3 – From Pen y Pass, aim for the footpath to the left of the toilet block which heads west. A slate marker will identify this as the ‘Pyg Track’. This begins as a fairly wide tarmac track but soons passes through a wall and becomes rough and rocky though easy to follow. As this is one of the most popular paths for climbing Snowdon, it is very well engineered in places though there are a few slightly steeper sections. If the weather is fine, Crib Goch is the triangular mountain you will see looming ahead and you will have a view almost straight down the Llanberis Pass on the right.
4 – The Pyg Track passes beneath the crags of Carreg Gwalch and climbs up to Bwlch y Moch – the Pass of the Pigs. Views ahead will open up as Llyn Llydaw and pointy peak of Y Lliwedd come into view. At the pass, it is time to leave the Pyg Track.
5 – After passing a drystone retaining wall on the right, bear right immediately to take a path which leaves the Pyg Track, indicated by a low slate sign. If you reach the double ladder stile you’ve gone too far. The correct route has a few modest warnings attached to the stiles indicating you are bound for Crib Goch.
6 – The initial climb towards Crib Goch is a little tedious with loose scree underfoot. Following the path, you will eventually reach a craggy wall – Crib Goch’s ‘bad step’. This will be your first opportunity to get some hands on rock, finding a route up the crags. The scrambling is generally Grade 1 with the main line scrambling through the crags and up a gully. You can probably seek out some Grade 2 sections if you wish and there are plenty of hand and footholds to help. If you find yourself struggling here with the height or exposure, you may wish to reconsider a crossing of Crib Goch.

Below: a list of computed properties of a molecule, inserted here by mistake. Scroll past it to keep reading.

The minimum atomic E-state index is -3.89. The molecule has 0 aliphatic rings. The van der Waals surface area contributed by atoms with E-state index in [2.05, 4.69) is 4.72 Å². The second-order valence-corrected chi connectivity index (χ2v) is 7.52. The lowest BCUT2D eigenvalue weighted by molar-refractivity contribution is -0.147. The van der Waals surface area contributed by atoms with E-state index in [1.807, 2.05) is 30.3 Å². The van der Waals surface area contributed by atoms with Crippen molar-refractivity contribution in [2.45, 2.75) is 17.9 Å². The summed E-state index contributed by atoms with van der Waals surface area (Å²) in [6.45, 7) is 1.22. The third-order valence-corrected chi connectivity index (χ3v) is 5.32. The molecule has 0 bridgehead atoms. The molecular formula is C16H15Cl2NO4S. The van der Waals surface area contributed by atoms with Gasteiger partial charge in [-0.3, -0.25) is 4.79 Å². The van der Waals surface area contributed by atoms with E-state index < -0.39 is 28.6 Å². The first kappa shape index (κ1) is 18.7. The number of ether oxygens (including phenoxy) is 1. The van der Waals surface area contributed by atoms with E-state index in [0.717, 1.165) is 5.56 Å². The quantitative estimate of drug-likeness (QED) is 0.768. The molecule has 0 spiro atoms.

7 – Once over the bad step, you will be faced with more climbing, though now the ridge begins to narrow considerably. The crest of the ridge is the best and easiest route and you will probably find yourself using your hands as much as your feet. After some sustained climbing you will emerge onto the Crib Goch ridge itself.
8 – The eastern end of the ridge is surprisingly wide and flat and you’ll likely be sharing with with others building up their courage for the crossing or waiting for another group to pass. Ahead is a sensational view of Crib Goch, flanked by Y Lliwedd, Snowdon and Garnedd Ugain. It is perhaps one of the most dramatic views in the country. This, however, is not the summit so, after steeling yourself and taking in the scenery, step out onto the ridge.
9 – Technique here is entirely a personal preference. Some will happily walk right along the crest while others may find all-fours a preferable option. Most find a happy compromise between the two, using the crest top as a handrail while shuffling along just below it on the left hand side. Be warned, the rocks lining the crest are almost like teeth in a socket – they are fine to push down upon but some may succumb to sideways force. It’s recommended that you test them if you are about to commit any weight to them.
10 – Crib Goch’s summit lies around halfway along the ridge, a small rise set amongst the drama with a few rocks perched on top. To most, passing it will probably go unnoticed. The view back along the Crib Goch ridge is stunning while the Pinnacles lie up ahead. Down to the left is Llyn Llydaw while the great bowl of Cwm Uchaf sites below the immense crags to the right.
11 – From the summit, the most practicable route will be to continue on, crossing the Pinnacles to reach Bwlch Coch. More quality scrambling lies up ahead on Garnedd Ugain before you reach Snowdon.
Crib Goch Photos